The Chemistry of Hair Dye

What on earth would we do if hair dye was taken away from us? It is a wondrous substance that helps to cover our grey hair and keep us looking younger, or it gives us that extra, all important boost to our appearance. Basically, instead of putting up with what good old Mother Nature gave to us, it actually gives us certain autonomy about our appearance, which then goes hand in hand with developing our personalities and the way that we interact with others.

None of us give much thought to how hair dye is actually produced. All I need to know is that it comes out of a bottle, that I need to make a thorough job of covering my roots, and I definitely mustn’t get any on the floor coverings or furniture. Aside from that, and the fleeting thought that it smells of cat pee when I am using it, I have never really given much thought to the chemical makeup of hair dye.

Did you know that hair dye has been around for thousands of years? Early records show that the ancient Egyptians, Greeks, Hebrews, Persians, Chinese, and early Hindu peoples all mention using hair colourings in one form or another.

Up until the 19th century, the only dyes available were those that had been prepared from a natural source, and by combining various plant extracts, it was possible to create a fairly extensive range of colors. Indigo, although commonly used as a fabric dye, could be mixed with henna to give varying shades of brown for example.

Other substances that have been used for dyeing hair or wigs are rock alum, black sulfur, and honey. Lead, quicklime, and salt, or silver nitrate in rose water. Another early method of coloring hair was to apply powders made up of wheat starch, powder of paris or potato starch combined with chalk, burnt alabaster, and the colorants, burnt sienna or umber.

The late nineteenth century saw the introduction of Hydrogen peroxide at the Paris Exposition as an efficient hair lightener and thus begun the experimentation of chemical compounds to produce a synthetic dye. The first chemical compound developed was pyrogallol, and from 1845, pyrogallol (in combination with henna) was used to dye hair brown.

The 1880s saw the introduction of amino dyes of which p-phenylenediamine was the earliest. Before being applied to the hair it had to be mixed with caustic soda, sodium carbonate, or ammonia. Hydrogen peroxide was then applied, which then brought out the color.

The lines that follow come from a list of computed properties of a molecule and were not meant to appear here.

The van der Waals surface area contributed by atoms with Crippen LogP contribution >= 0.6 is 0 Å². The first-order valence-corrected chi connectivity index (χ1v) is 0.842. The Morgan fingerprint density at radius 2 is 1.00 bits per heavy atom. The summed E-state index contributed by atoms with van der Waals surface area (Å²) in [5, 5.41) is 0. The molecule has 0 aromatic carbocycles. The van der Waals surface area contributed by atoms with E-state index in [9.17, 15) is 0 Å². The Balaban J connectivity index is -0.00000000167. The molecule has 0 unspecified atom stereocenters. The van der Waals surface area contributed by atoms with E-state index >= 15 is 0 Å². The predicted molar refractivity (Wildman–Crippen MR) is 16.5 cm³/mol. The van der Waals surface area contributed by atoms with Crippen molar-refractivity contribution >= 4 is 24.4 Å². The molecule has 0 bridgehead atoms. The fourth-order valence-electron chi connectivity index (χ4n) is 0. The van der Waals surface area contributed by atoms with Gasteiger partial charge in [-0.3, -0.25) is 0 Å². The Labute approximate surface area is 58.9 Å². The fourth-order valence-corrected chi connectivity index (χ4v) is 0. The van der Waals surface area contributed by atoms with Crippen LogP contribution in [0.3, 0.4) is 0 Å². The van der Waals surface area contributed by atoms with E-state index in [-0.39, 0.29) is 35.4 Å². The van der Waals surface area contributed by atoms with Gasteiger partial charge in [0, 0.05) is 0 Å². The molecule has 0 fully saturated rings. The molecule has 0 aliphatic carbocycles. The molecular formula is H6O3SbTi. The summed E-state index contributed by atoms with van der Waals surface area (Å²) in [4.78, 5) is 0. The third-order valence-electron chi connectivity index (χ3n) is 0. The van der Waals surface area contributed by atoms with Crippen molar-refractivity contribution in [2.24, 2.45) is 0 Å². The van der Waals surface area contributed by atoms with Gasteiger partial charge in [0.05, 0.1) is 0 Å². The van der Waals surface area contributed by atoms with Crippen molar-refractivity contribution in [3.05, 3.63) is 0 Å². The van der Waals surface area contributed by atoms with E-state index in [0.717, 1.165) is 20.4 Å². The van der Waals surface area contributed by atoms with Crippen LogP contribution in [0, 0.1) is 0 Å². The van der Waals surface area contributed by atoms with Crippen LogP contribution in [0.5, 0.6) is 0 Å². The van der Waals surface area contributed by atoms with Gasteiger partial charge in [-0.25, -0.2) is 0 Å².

Clairol were the makers to pioneer the first one-step hair dye in 1950. This made the process of dyeing hair so much easier and with a sophisticated chemical compound it meant that the time-consuming shampoo and pre-lightening steps could be eliminated from the process. Within a short space of time, women in the U.S. quickly realized that hair dye had developed into an easy to use product and by 1973 over 50% of women were taking advantage of this wonder product.

But what do our modern hair dyes contain now? There is not a doubt that it is a complex mix of ingredients, with each manufacturer differing in formula to retain an element of uniqueness.

Hair dyes generally contain dyes, modifiers, antioxidants, alkalizers, soaps, ammonia, wetting agents, and a plethora of different fragrance, and a mixture of other compounds used to impart different qualities to hair depending on hair type, color and texture. The chemicals are normally amino compounds, and you can recognize them by names such as 4-amino-2-hydroxytoluene and m-Aminophenol. Metal oxides, can also be added as pigment.

Resorcinol is a commonly used modifier, used to bring out the tone of color or set the dye. The dye is prevented from oxidizing with air by using an antioxidant such as sodium sulfite. Dyes work most efficiently in an alkaline composition so alkalizers (such as ammonium hydroxide) are added to the dye to change its PH formula

Added to these basic chemicals, will be a variety of chemicals to give a certain dye solution certain qualities will be suitable for different hair types and provide different application experiences.

Hydrogen peroxide is usually added to the product in a separate container and used as a developer.

There are various types of hair dyes on the market. These are temporary hair colors and Semipermanent dyes, which penetrate into the hair shaft, but wash out of the hair after five to ten shampoos.

A dye such as Grecian Formula 16 works by penetrating the cuticle and the Pb2+ ions react with sulfur atoms in the proteins to form lead sulfide (PbS), this give the effect of looking dark in color. This is a gradual dye that works by being applied on a regular basis to “build” up the color of the hair.

So the next time you reach for that bottle of dye or sit patiently in the hairdressing salon, as the smells of the chemicals waft around your nose you can reflect on the long journey that those hair dyes have actually been on, beginning with the base, natural and primitive ingredients of our ancient world through to the first tentative experimentation with permanent color to the sophisticated and easy to apply dyes of the modern world.

What a boring world it would be without them.